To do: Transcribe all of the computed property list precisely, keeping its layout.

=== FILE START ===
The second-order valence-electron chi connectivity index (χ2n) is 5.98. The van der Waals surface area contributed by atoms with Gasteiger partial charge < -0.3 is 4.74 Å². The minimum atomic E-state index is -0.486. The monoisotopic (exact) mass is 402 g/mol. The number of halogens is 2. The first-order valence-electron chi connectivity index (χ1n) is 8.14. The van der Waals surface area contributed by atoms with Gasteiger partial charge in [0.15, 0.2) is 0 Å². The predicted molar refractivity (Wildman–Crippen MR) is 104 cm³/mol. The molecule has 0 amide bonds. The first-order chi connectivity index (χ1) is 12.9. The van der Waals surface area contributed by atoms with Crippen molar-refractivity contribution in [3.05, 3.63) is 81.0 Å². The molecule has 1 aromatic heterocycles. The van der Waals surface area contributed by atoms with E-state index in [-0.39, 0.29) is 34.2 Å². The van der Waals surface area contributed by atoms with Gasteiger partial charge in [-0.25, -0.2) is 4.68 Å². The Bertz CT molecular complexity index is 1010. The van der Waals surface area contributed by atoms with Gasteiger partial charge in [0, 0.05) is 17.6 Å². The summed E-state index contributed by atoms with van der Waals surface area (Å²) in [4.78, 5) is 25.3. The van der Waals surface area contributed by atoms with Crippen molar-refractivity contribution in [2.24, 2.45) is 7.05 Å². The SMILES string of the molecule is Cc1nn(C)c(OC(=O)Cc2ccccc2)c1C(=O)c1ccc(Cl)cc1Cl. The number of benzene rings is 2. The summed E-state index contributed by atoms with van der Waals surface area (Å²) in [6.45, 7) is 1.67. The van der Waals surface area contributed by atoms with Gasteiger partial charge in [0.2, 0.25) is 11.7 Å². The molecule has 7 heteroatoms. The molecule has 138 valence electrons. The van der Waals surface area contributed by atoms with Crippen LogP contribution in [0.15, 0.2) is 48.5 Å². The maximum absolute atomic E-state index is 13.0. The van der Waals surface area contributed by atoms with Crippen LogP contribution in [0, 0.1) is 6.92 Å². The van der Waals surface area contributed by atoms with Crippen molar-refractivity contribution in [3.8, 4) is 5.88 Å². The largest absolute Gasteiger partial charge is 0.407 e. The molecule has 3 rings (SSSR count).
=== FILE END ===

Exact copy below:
The second-order valence-electron chi connectivity index (χ2n) is 5.98. The van der Waals surface area contributed by atoms with Gasteiger partial charge < -0.3 is 4.74 Å². The minimum atomic E-state index is -0.486. The monoisotopic (exact) mass is 402 g/mol. The number of halogens is 2. The first-order valence-electron chi connectivity index (χ1n) is 8.14. The van der Waals surface area contributed by atoms with Gasteiger partial charge in [0.15, 0.2) is 0 Å². The predicted molar refractivity (Wildman–Crippen MR) is 104 cm³/mol. The molecule has 0 amide bonds. The first-order chi connectivity index (χ1) is 12.9. The van der Waals surface area contributed by atoms with Crippen molar-refractivity contribution in [3.05, 3.63) is 81.0 Å². The molecule has 1 aromatic heterocycles. The van der Waals surface area contributed by atoms with E-state index in [-0.39, 0.29) is 34.2 Å². The van der Waals surface area contributed by atoms with Gasteiger partial charge in [-0.25, -0.2) is 4.68 Å². The Bertz CT molecular complexity index is 1010. The van der Waals surface area contributed by atoms with Gasteiger partial charge in [0, 0.05) is 17.6 Å². The summed E-state index contributed by atoms with van der Waals surface area (Å²) in [4.78, 5) is 25.3. The van der Waals surface area contributed by atoms with Crippen molar-refractivity contribution in [2.24, 2.45) is 7.05 Å². The SMILES string of the molecule is Cc1nn(C)c(OC(=O)Cc2ccccc2)c1C(=O)c1ccc(Cl)cc1Cl. The number of benzene rings is 2. The summed E-state index contributed by atoms with van der Waals surface area (Å²) in [6.45, 7) is 1.67. The van der Waals surface area contributed by atoms with Gasteiger partial charge in [0.2, 0.25) is 11.7 Å². The molecule has 7 heteroatoms. The molecule has 138 valence electrons. The van der Waals surface area contributed by atoms with Crippen LogP contribution in [0.15, 0.2) is 48.5 Å². The maximum absolute atomic E-state index is 13.0. The van der Waals surface area contributed by atoms with Crippen LogP contribution in [0, 0.1) is 6.92 Å². The van der Waals surface area contributed by atoms with Crippen molar-refractivity contribution in [3.8, 4) is 5.88 Å². The largest absolute Gasteiger partial charge is 0.407 e. The molecule has 3 rings (SSSR count).